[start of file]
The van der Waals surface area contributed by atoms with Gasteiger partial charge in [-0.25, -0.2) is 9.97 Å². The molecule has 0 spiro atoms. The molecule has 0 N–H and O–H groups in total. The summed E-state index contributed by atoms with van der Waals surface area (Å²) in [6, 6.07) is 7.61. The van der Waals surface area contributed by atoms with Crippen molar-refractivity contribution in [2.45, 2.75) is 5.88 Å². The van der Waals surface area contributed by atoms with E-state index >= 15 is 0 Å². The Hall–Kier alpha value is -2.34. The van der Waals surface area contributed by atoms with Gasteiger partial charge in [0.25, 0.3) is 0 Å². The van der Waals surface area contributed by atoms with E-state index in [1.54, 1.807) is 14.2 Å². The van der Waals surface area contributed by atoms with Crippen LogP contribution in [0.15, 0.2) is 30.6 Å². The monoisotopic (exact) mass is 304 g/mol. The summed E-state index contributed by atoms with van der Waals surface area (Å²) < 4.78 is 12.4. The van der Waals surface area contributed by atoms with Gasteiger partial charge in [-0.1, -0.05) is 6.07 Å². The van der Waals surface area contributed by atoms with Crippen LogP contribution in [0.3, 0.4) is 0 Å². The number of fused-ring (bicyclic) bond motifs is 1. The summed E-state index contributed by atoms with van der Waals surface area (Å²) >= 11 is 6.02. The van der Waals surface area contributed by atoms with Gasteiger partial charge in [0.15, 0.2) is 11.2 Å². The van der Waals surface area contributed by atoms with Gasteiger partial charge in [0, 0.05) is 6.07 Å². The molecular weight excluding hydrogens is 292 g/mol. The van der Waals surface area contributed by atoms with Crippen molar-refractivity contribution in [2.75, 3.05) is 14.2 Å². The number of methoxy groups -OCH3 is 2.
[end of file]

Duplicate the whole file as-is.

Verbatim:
The van der Waals surface area contributed by atoms with Gasteiger partial charge in [-0.25, -0.2) is 9.97 Å². The molecule has 0 spiro atoms. The molecule has 0 N–H and O–H groups in total. The summed E-state index contributed by atoms with van der Waals surface area (Å²) in [6, 6.07) is 7.61. The van der Waals surface area contributed by atoms with Crippen molar-refractivity contribution in [2.45, 2.75) is 5.88 Å². The van der Waals surface area contributed by atoms with E-state index >= 15 is 0 Å². The Hall–Kier alpha value is -2.34. The van der Waals surface area contributed by atoms with Gasteiger partial charge in [0.25, 0.3) is 0 Å². The van der Waals surface area contributed by atoms with E-state index in [1.54, 1.807) is 14.2 Å². The van der Waals surface area contributed by atoms with Crippen LogP contribution in [0.15, 0.2) is 30.6 Å². The monoisotopic (exact) mass is 304 g/mol. The summed E-state index contributed by atoms with van der Waals surface area (Å²) < 4.78 is 12.4. The van der Waals surface area contributed by atoms with Gasteiger partial charge in [-0.1, -0.05) is 6.07 Å². The van der Waals surface area contributed by atoms with Crippen LogP contribution in [0.3, 0.4) is 0 Å². The number of fused-ring (bicyclic) bond motifs is 1. The summed E-state index contributed by atoms with van der Waals surface area (Å²) >= 11 is 6.02. The van der Waals surface area contributed by atoms with Gasteiger partial charge in [0.15, 0.2) is 11.2 Å². The van der Waals surface area contributed by atoms with Gasteiger partial charge in [0, 0.05) is 6.07 Å². The molecular weight excluding hydrogens is 292 g/mol. The van der Waals surface area contributed by atoms with Crippen molar-refractivity contribution in [2.75, 3.05) is 14.2 Å². The number of methoxy groups -OCH3 is 2.